Gloriod slips onto ballot, goes on the attack against front-runner Clark
While Westsider Sallie Clark pulled in over two-thirds of the delegate votes, Cheyenner Jack Gloriod garnered just enough
support to make the primary ballot for District 3 County Commissioner at the Republican County Assembly May 1.
Now the race is on, with Gloriod throwing the first punches. Asked for his reaction to making the ballot, he accused Clark of being a “professional politician” who “spent a lot of money” and “looked kind of glum” at not keeping him off the ballot at the assembly.
“I'm very comfortable at this point,” he said, adding that he sees himself as a “grassroots candidate who overcame political machinery.”
Clark, who in an earlier interview had said she was “pleased” with how the assembly went, said she was “disappointed” at Gloriod's attack and did not want to “participate in negative campaigning.”
She added her belief that she is the one who fits the definition of a grassroots candidate, having gone door to door to visit most of the delegates in the district in the weeks between the April 13 caucuses (when delegates were chosen) and the assembly. “I think that showed a little about who I am, that I am willing to go to the people and communicate with them,” she said.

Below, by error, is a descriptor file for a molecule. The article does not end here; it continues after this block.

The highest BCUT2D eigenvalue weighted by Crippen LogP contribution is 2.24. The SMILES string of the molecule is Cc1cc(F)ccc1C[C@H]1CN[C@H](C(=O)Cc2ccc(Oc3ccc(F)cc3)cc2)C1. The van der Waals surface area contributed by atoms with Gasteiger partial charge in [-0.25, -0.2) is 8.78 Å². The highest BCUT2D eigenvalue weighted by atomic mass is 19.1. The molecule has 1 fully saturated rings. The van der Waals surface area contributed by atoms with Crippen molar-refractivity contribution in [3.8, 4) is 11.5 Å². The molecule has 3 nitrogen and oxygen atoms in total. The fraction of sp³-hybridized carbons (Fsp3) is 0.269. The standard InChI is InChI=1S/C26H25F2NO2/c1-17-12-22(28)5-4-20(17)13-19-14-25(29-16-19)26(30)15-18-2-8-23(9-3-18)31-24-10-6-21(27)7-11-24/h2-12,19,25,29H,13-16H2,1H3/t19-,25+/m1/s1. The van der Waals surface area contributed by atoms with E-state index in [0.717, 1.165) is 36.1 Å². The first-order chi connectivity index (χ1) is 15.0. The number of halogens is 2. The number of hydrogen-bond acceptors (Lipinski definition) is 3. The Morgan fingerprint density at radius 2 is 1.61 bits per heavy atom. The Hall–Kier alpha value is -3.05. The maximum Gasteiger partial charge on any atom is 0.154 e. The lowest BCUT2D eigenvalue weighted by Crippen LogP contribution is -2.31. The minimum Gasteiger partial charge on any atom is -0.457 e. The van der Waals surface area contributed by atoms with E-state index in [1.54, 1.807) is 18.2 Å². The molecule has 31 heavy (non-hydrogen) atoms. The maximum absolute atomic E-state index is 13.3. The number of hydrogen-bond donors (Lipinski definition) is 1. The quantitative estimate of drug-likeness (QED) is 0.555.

Clark's background as an elected politican consists of two years on Colorado Springs City Council. “We need experienced people on the county commission,” she said.
Gloriod has not served in a public elected office, but, like Clark, has served on volunteer boards.
Candidates needed to have 30 percent of the delegate votes to automatically make the ballot. Gloriod made it with about 10 votes to spare, according to the tallies.
The winner in the Aug. 10 primary is likely to become county commissioner because the Democrats have not put up a challenger.
Westside Pioneer Article